Thursday, November 8, 2012

Words of wisdom from Grant McDermott

This is in an exchange on the demographics of Gary Johnson supporters.

Our first instinct, as Western liberals, is to bristle at the notion that this is wisdom. Color-blindness, etc. etc.

But then we remember our Habermas, our Rorty, and our Rawls. We remember that liberal politics is pluralist politics, that we are in dialogue and constructing arrangements among very different sorts of people who see the world in very different ways from each other. Deliberation is our path, not deduction.

In such an environment, I find it very reassuring that people very different from me seem to agree with me on a lot of things. That's not always true, of course. It's never always true. And there ought to be special introspection on the things where the only people who agree with you seem to be a lot like you.

If you look around and all the people nodding their heads when you talk remind you of you, something might be wrong.


  1. "Deliberation is our path, not deduction."

    Rawls was not a pure proceduralist. He believed he articulated the correct (or the "most reasonable" or "best" or whatever) theory of justice, justice as fairness, but came to recognize that the burdens of judgment and freedom of thought will lead people to embrace different but reasonable conceptions of justice (a tension in ATJ that he spent almost the rest of his life trying to work out). There's also a cosmopolitan tension in what you are praising (people do not remind you of yourself) and your approach to morality, both political and general (institutionalist, associative).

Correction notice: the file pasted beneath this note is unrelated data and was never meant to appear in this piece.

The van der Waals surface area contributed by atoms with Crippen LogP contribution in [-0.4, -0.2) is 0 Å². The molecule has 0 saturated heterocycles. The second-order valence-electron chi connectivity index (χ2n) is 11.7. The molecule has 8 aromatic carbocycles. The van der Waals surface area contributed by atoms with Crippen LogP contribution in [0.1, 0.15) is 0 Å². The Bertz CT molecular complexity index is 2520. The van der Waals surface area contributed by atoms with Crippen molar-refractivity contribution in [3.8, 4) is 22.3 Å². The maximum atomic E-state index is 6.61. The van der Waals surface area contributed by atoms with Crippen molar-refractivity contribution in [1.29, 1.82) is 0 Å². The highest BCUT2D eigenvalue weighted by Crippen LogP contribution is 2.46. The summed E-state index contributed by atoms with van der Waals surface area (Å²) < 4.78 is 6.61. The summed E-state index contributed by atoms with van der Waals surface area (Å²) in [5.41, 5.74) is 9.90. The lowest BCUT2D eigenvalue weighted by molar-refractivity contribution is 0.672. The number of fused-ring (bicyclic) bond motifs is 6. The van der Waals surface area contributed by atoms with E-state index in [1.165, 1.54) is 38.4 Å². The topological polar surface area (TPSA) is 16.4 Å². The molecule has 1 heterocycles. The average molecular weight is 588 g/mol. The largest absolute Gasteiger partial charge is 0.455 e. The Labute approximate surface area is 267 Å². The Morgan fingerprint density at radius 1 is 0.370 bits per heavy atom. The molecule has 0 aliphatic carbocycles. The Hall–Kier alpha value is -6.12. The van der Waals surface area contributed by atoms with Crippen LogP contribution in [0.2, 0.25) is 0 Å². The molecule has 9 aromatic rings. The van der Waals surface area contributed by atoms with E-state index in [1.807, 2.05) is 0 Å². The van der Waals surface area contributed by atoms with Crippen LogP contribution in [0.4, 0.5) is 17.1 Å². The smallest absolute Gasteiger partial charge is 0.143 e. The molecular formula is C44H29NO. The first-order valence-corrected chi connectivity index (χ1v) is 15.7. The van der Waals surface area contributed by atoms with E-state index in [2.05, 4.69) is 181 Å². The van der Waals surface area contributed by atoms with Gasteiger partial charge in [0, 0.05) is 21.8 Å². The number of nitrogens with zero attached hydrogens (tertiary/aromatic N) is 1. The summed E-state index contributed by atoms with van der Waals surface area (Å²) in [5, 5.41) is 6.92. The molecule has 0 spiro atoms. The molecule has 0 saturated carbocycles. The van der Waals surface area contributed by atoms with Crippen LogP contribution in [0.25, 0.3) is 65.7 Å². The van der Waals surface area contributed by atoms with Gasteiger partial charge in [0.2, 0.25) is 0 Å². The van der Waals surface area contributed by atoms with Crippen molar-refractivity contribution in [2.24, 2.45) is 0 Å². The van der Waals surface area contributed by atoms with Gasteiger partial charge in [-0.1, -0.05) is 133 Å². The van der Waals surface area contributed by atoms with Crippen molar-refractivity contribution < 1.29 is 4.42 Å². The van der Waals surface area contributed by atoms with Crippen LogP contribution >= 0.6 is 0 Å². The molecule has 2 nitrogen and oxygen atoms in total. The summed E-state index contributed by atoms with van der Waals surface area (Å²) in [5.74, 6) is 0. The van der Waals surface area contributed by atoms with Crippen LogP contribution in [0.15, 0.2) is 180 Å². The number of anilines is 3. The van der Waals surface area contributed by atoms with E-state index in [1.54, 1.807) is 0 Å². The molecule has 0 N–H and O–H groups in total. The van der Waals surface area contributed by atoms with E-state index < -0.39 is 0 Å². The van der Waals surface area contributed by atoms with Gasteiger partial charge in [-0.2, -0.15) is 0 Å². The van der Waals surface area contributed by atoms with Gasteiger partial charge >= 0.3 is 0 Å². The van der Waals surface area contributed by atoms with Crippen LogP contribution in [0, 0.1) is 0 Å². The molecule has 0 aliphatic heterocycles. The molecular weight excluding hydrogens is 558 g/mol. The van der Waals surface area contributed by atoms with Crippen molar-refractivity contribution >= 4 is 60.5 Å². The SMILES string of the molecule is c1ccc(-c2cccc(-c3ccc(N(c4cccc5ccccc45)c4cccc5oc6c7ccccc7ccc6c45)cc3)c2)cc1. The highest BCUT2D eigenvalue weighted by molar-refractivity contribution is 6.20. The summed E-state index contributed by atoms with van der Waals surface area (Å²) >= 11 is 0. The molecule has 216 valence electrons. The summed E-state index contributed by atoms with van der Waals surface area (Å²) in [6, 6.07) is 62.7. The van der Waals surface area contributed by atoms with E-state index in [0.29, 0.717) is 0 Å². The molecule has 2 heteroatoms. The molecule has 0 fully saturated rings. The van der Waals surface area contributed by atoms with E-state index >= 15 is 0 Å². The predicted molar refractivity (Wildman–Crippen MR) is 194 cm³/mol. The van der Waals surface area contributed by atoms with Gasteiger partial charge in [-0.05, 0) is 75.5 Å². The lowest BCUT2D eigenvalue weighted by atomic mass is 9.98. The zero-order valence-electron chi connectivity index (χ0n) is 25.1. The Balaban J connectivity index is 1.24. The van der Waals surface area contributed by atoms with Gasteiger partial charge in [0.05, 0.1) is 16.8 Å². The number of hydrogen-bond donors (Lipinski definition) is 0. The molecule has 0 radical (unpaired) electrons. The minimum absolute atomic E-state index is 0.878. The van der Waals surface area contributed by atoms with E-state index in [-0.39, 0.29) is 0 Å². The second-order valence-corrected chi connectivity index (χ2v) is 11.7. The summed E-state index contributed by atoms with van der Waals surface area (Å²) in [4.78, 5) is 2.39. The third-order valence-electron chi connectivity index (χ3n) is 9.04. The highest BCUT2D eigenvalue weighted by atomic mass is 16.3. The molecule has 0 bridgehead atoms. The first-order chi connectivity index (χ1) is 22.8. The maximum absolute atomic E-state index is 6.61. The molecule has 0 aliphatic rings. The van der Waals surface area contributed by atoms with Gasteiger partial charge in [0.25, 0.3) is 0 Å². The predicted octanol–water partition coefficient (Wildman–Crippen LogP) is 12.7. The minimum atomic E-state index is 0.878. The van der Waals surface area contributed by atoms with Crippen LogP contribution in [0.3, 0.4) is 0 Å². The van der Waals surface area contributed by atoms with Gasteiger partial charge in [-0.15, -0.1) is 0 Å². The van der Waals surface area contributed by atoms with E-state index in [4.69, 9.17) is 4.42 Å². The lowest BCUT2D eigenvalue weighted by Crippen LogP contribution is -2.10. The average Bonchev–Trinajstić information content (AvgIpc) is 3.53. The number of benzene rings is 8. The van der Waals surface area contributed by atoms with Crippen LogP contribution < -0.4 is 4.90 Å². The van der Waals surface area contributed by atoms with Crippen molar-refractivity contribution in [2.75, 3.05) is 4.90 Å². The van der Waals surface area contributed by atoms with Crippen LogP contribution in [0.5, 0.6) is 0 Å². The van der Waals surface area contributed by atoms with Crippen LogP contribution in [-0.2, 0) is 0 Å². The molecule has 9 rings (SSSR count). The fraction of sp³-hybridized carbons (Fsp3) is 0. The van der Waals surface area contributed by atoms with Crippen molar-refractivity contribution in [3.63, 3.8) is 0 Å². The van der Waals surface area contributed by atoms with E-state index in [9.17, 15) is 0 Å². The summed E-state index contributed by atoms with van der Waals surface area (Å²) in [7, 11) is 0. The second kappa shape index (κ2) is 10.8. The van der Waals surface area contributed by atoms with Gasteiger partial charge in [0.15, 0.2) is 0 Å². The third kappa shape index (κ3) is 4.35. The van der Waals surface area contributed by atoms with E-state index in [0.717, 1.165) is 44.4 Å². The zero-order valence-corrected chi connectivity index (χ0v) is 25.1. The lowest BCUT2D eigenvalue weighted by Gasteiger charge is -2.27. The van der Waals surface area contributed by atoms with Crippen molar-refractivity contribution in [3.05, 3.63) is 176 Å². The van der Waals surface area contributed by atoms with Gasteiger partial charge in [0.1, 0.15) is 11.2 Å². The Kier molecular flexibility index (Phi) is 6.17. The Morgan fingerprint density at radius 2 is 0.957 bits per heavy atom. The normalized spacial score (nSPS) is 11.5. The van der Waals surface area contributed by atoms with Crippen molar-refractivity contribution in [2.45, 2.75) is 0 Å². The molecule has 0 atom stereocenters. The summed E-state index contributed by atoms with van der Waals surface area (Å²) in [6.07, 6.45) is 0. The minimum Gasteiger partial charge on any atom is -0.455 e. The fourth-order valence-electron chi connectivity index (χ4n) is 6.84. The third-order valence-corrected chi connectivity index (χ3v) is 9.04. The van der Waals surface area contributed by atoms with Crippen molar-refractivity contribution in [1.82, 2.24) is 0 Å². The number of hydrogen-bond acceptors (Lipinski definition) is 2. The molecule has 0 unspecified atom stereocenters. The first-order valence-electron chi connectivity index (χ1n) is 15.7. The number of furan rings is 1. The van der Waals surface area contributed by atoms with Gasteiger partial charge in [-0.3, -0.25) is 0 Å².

1. I'm not qualified all that extensively on Rawls of course. I imagine the extent to which one feels this as a tension depends on how they think about "best". You could easily think of "best" as coming from a logical case that convinces a lot of people and seems in practice to produce good results. But use, if you have a more foundationalist sense of "best" that could introduce a lot of tension.

      I'll have to think about the cosmopolitan tension you mention. I'm not sure I understand that.

  2. Why the hell do I care what you three young white guys think about my views?

    1. I would have thought our youth and hair would put you in diverse company.

      Not enough? :)


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